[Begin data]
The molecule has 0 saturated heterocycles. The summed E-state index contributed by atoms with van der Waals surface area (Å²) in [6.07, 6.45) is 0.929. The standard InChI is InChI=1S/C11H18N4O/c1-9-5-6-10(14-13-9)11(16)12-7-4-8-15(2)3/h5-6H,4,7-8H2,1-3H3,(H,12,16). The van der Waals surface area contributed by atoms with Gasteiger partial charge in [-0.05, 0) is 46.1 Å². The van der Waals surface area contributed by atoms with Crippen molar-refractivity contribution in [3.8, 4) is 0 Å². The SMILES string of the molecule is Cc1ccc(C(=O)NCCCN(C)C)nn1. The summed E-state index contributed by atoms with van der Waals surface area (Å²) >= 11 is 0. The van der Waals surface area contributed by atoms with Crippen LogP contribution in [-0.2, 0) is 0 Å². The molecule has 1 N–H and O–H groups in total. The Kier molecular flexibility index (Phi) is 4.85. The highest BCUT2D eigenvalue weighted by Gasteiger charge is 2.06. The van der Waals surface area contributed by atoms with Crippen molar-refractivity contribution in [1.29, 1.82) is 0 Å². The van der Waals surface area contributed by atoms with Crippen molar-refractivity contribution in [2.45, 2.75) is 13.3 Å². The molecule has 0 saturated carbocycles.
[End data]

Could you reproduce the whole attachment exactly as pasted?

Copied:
The molecule has 0 saturated heterocycles. The summed E-state index contributed by atoms with van der Waals surface area (Å²) in [6.07, 6.45) is 0.929. The standard InChI is InChI=1S/C11H18N4O/c1-9-5-6-10(14-13-9)11(16)12-7-4-8-15(2)3/h5-6H,4,7-8H2,1-3H3,(H,12,16). The van der Waals surface area contributed by atoms with Gasteiger partial charge in [-0.05, 0) is 46.1 Å². The van der Waals surface area contributed by atoms with Crippen molar-refractivity contribution in [3.8, 4) is 0 Å². The SMILES string of the molecule is Cc1ccc(C(=O)NCCCN(C)C)nn1. The summed E-state index contributed by atoms with van der Waals surface area (Å²) >= 11 is 0. The van der Waals surface area contributed by atoms with Crippen LogP contribution in [-0.2, 0) is 0 Å². The molecule has 1 N–H and O–H groups in total. The Kier molecular flexibility index (Phi) is 4.85. The highest BCUT2D eigenvalue weighted by Gasteiger charge is 2.06. The van der Waals surface area contributed by atoms with Crippen molar-refractivity contribution in [1.29, 1.82) is 0 Å². The van der Waals surface area contributed by atoms with Crippen molar-refractivity contribution in [2.45, 2.75) is 13.3 Å². The molecule has 0 saturated carbocycles.